So you know where to find my latest tales
(autobiographical but fictionally finessed),
I’m going to schedule them for Tuesdays
(posting Monday night!).
Stop by otherwise, for this and that and the other thing.
“Mommy, I don’t know what to dooo,” Kenny whined wistfully, gazing out the window, threatening to lick it, as he might doooooo out of sheer boredom.
He’d already mixed and remixed colored water with toothpaste in his test tubes; blown up balloons only to deflate them; glued cotton balls together; knotted yarn into a messy web for Spiderman; scotch-taped plastic-wrap “ghosts” to the windows; and stuck hot chocolate marshmallows to his face:
I have no patience for boredom. “Well, go swat more flies then,” then I said.
He brightened, and ran down to the basement – with me yelling to please shut the door so no more flies escaped upstairs where they zigzagged blindly it seemed, colliding with my head. For a week now, I’d been waving my hands around as I only do in July.
They’re those big horse fly things, easy targets for the most part:
Especially when they step out onto a fully lit stage, stupidly clustering on the basement florescent overhead light:
They’re so annoying, I was provoked into looking them up on Wikipedia: “They are known to be extremely noisy during flight.” Well, hell yes, especially if one gets trapped in your bedroom once lights are out. “They are also important pollinators of flowers, especially in South Africa.” Well, who cares. No pollination going on around here. Not in January, and we don’t live in Africa….
My husband combed Target, Ace and Home Depot for more fly catchers, like this one from last summer:
They’re seasonal, he was told. Who has flies in January on the East Coast?
We do. Lots of them. First it was the odd one clinging to the window pane. Then it was all the extended family. (more fly trivia: they’re also called Bull Dog flies).
So one bored evening the boys and I, armed with rolled-up newspapers, went down to the basement and went at ’em. Since I was the tallest, I went for the stupid ones hardly camouflaged on the lights. The boys swatted the cleverer ones who thought they could blend into the fake knotholes on the paneled walls. This fly-swatting party was like Kenny’s pirate birthday one, except then they were swinging foam swords:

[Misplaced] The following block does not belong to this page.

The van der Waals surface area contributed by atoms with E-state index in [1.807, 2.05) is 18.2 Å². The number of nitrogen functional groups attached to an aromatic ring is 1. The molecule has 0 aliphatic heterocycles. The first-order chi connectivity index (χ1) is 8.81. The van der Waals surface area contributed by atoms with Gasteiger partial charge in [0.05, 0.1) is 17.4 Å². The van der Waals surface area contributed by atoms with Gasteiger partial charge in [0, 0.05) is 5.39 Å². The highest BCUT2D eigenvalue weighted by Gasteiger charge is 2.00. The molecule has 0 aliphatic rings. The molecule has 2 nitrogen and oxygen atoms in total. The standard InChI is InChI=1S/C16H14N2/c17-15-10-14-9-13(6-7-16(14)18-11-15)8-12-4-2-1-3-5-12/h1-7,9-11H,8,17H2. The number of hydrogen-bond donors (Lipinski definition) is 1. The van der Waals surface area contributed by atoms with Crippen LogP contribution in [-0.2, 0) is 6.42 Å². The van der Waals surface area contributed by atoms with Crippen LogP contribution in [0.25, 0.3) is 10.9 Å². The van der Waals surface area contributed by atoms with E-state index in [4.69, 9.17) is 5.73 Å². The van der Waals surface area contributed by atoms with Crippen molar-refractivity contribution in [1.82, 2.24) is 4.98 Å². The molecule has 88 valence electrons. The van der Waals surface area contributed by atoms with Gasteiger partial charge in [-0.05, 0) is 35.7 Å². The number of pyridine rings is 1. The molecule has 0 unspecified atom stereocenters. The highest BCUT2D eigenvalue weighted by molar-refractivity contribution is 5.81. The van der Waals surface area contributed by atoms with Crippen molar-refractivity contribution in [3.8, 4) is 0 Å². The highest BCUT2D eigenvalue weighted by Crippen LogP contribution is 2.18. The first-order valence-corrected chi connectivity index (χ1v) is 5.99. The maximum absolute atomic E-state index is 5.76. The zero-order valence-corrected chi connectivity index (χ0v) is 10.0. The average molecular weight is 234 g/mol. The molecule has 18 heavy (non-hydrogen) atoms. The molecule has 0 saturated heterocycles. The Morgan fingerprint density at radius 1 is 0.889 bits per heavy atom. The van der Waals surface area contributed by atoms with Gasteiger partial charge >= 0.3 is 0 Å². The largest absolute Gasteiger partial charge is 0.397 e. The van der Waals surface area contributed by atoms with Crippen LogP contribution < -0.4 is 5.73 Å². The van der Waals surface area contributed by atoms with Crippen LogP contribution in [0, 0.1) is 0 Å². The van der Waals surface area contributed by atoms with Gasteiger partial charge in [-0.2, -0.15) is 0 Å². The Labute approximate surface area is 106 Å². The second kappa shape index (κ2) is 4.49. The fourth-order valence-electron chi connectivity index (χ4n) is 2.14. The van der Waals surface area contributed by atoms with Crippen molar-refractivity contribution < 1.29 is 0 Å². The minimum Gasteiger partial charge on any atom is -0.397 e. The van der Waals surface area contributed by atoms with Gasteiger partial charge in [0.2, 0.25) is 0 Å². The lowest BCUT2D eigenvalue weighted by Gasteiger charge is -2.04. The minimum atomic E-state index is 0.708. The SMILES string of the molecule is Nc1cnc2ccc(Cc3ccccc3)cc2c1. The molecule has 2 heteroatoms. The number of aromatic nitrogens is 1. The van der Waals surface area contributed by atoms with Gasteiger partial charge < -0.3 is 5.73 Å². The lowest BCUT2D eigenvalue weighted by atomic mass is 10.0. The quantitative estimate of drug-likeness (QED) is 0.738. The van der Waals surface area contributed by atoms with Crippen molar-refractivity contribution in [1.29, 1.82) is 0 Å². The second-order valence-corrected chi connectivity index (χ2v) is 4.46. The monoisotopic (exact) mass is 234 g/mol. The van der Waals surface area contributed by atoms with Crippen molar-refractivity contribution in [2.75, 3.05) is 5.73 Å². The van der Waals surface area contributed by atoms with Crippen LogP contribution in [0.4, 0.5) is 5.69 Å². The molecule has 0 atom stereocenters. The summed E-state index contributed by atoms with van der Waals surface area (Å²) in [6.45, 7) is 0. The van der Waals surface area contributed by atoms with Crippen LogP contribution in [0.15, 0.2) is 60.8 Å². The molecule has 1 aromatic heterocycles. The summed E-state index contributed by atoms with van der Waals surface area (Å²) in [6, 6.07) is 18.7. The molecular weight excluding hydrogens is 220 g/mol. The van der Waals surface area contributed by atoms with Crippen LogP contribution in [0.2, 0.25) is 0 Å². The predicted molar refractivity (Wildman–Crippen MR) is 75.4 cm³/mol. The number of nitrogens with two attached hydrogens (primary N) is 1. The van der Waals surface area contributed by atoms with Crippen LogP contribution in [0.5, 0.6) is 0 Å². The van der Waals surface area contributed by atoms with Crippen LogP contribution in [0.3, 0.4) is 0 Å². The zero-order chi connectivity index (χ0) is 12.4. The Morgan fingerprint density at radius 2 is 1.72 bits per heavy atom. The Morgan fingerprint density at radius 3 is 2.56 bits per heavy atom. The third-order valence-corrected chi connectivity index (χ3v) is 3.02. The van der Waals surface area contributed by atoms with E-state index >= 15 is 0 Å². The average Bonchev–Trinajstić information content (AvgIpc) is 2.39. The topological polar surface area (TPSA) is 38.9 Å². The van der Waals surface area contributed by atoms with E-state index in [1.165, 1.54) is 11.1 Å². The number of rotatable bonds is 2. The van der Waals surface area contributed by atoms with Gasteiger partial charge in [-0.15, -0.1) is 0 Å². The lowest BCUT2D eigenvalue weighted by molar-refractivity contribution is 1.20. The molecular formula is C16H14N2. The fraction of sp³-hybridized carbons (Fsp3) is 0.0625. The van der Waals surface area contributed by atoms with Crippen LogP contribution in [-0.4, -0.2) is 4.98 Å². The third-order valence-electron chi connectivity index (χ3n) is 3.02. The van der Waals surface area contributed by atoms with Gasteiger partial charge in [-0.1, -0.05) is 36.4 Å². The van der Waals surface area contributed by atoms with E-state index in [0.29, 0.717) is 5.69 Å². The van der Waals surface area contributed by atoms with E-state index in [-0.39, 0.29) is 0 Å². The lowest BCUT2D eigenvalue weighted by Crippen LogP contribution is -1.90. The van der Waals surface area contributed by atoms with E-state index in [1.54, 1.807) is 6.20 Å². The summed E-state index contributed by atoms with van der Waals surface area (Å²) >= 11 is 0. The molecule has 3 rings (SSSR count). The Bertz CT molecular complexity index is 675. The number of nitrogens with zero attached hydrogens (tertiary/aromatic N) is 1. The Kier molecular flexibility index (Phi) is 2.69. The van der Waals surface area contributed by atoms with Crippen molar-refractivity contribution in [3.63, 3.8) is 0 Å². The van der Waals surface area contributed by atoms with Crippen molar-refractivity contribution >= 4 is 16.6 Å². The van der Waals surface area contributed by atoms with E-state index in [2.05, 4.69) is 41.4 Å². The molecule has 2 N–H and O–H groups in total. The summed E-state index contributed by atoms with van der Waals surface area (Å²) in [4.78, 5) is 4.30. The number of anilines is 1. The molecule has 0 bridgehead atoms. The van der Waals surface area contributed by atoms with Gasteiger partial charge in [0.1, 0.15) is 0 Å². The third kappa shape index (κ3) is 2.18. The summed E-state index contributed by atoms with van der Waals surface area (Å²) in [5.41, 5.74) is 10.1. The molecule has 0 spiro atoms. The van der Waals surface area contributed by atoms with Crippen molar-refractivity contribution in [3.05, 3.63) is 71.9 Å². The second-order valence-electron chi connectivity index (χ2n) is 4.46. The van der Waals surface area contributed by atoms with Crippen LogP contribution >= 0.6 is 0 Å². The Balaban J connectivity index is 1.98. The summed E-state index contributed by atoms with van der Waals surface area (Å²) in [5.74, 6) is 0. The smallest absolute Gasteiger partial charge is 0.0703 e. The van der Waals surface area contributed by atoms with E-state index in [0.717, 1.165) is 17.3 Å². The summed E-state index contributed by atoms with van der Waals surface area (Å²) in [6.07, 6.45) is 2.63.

“Got one! Two! FIVE!”” they counted madly. All this fly killing made me sentimentally hark back to a moment in their sweet toddler days, when Kenny and Ryan couldn’t bear to kill even an ant. Those teensy weeny black ants that either of the boys would watch at eye level, one cheek to the floor. My oldest, the most sentimental, would name them only to cry mournfully as they disappeared beneath the heat baseboard, hauling a Cheerio.
Our last insect infestation was seasonal, those same little ants, last spring. Kenny had caught me in the killing act at our kitchen counter, as I was squirting a drop of sweet poisonous stuff onto bits of cardboard, to strategically place in every delectable ant corner.
One ant gang couldn’t wait. It had already gathered in a feeding ring:
“What are they eating?” Kenny asked.
I hate when he sneaks up on me. Especially in the killing act. “You’re feeding the ants?” I still would go lengths not to actually squash a bug in front of my children, to set free outside spiders they would point out around the house, in all the cobwebs I missed on my weekly vacuuming ventures. “They take it back to their nests,” I explained, too matter-of-factly. He looked at me in utter confusion. It was a pivotal moment. Of truth. As when one or the other had asked me what do girls have if they don’t have a “peepees.” He looked at the innocent ants then back at me. “So this stuff is poison?” “We can’t have ants in the house. Not this many…” The truth is the hard cold one. He leaned his chin on the counter to more closely contemplate the ring of death. He was thinking too hard about it, and when my children think too hard, so do I; how awful really, that these naive ants think they’re getting this super sweet treat, only to carry it home like tainted pie to share with their family and to kill off their relatives. “Sometimes nature can be cruel.” “It’s not nature, it’s YOU.” Kenny walked away. I felt like a killer. But later, Kenny was the one to direct me to another ant hot spot hangout. Actually it was a marching brigade, of hundreds of them, forming a crooked but well-enforced single line commencing from some place beneath the playroom bookshelf, criss-crossing through a pile of Legos, under and over Spiderman and Batman, to, across the room, a lone half-eaten Oreo cookie. Kenny got down to eye level again. “Awesome.” Then he said. “We need more of that poison food.” So from last spring’s ant killing spree, we’ve progressed to killing flies and it has become a winter sport. The flies are gone now, or at least the live ones – rather than sweep or scoop them up, we were reduced to having to pick up the Legos one by one so that I could then vacuum up the carcasses.
My boys seemed disappointed that the flies are gone. But thankfully it snowed, and when bored I was able to throw them out of the house to lick the snow. And they might be in luck; just spotted a couple of more flies clinging to that overhead florescent light. Rather, basking in it, sunglasses and all.
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